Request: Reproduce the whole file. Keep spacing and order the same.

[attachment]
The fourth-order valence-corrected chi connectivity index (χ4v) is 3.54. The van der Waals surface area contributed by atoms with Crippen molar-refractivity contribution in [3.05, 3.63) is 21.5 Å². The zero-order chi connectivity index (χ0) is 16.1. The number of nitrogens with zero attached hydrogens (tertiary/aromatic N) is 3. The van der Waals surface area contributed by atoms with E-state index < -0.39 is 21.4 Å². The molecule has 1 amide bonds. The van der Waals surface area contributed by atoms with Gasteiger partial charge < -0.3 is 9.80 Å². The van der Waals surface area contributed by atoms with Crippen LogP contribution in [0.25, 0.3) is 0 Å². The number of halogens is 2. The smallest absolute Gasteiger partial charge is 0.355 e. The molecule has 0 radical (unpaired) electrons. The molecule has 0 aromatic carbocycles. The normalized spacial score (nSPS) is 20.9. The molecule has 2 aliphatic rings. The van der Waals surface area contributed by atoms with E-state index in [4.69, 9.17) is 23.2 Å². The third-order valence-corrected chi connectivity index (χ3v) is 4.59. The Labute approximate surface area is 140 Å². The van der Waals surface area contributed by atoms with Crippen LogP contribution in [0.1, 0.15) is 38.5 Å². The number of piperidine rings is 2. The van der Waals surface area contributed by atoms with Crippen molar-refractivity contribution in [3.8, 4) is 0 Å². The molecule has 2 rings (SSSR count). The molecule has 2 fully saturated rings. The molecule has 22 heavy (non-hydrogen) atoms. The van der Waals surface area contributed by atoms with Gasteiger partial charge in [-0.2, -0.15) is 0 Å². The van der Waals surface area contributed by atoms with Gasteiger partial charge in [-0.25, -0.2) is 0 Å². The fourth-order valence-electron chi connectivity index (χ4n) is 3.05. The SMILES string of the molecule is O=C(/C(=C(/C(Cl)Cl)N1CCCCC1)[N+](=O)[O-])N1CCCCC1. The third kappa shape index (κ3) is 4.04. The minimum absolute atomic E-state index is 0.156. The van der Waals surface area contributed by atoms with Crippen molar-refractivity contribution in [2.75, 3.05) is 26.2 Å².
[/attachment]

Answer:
The fourth-order valence-corrected chi connectivity index (χ4v) is 3.54. The van der Waals surface area contributed by atoms with Crippen molar-refractivity contribution in [3.05, 3.63) is 21.5 Å². The zero-order chi connectivity index (χ0) is 16.1. The number of nitrogens with zero attached hydrogens (tertiary/aromatic N) is 3. The van der Waals surface area contributed by atoms with E-state index < -0.39 is 21.4 Å². The molecule has 1 amide bonds. The van der Waals surface area contributed by atoms with Gasteiger partial charge < -0.3 is 9.80 Å². The van der Waals surface area contributed by atoms with Crippen LogP contribution in [0.25, 0.3) is 0 Å². The number of halogens is 2. The smallest absolute Gasteiger partial charge is 0.355 e. The molecule has 0 radical (unpaired) electrons. The molecule has 0 aromatic carbocycles. The normalized spacial score (nSPS) is 20.9. The molecule has 2 aliphatic rings. The van der Waals surface area contributed by atoms with E-state index in [4.69, 9.17) is 23.2 Å². The third-order valence-corrected chi connectivity index (χ3v) is 4.59. The Labute approximate surface area is 140 Å². The van der Waals surface area contributed by atoms with Crippen LogP contribution in [0.1, 0.15) is 38.5 Å². The number of piperidine rings is 2. The van der Waals surface area contributed by atoms with Crippen molar-refractivity contribution in [3.8, 4) is 0 Å². The molecule has 2 rings (SSSR count). The molecule has 2 fully saturated rings. The molecule has 22 heavy (non-hydrogen) atoms. The van der Waals surface area contributed by atoms with Gasteiger partial charge in [-0.2, -0.15) is 0 Å². The van der Waals surface area contributed by atoms with Gasteiger partial charge in [-0.25, -0.2) is 0 Å². The fourth-order valence-electron chi connectivity index (χ4n) is 3.05. The SMILES string of the molecule is O=C(/C(=C(/C(Cl)Cl)N1CCCCC1)[N+](=O)[O-])N1CCCCC1. The third kappa shape index (κ3) is 4.04. The minimum absolute atomic E-state index is 0.156. The van der Waals surface area contributed by atoms with Crippen molar-refractivity contribution in [2.75, 3.05) is 26.2 Å².